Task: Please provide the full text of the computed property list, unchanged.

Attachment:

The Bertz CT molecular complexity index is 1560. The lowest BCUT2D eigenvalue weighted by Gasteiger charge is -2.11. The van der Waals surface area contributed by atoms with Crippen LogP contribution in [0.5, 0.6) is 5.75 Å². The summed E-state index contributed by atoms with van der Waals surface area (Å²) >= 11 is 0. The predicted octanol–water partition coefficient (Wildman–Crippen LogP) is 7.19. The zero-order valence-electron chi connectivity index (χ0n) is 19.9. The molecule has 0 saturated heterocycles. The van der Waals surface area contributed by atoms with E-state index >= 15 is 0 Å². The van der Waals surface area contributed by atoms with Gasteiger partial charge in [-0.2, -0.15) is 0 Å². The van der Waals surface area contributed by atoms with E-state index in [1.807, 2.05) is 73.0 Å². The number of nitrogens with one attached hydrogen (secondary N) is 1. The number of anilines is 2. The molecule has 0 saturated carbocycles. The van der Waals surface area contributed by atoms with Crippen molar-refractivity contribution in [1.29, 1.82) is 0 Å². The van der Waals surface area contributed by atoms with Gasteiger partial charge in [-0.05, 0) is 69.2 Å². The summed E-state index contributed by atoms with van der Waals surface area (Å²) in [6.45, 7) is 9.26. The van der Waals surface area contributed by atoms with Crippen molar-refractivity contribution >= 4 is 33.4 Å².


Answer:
The Bertz CT molecular complexity index is 1560. The lowest BCUT2D eigenvalue weighted by Gasteiger charge is -2.11. The van der Waals surface area contributed by atoms with Crippen LogP contribution in [0.5, 0.6) is 5.75 Å². The summed E-state index contributed by atoms with van der Waals surface area (Å²) >= 11 is 0. The predicted octanol–water partition coefficient (Wildman–Crippen LogP) is 7.19. The zero-order valence-electron chi connectivity index (χ0n) is 19.9. The molecule has 0 saturated heterocycles. The van der Waals surface area contributed by atoms with E-state index >= 15 is 0 Å². The van der Waals surface area contributed by atoms with Gasteiger partial charge in [-0.2, -0.15) is 0 Å². The van der Waals surface area contributed by atoms with E-state index in [1.807, 2.05) is 73.0 Å². The number of nitrogens with one attached hydrogen (secondary N) is 1. The number of anilines is 2. The molecule has 0 saturated carbocycles. The van der Waals surface area contributed by atoms with Crippen molar-refractivity contribution in [1.29, 1.82) is 0 Å². The van der Waals surface area contributed by atoms with Gasteiger partial charge in [-0.05, 0) is 69.2 Å². The summed E-state index contributed by atoms with van der Waals surface area (Å²) in [6.45, 7) is 9.26. The van der Waals surface area contributed by atoms with Crippen molar-refractivity contribution >= 4 is 33.4 Å².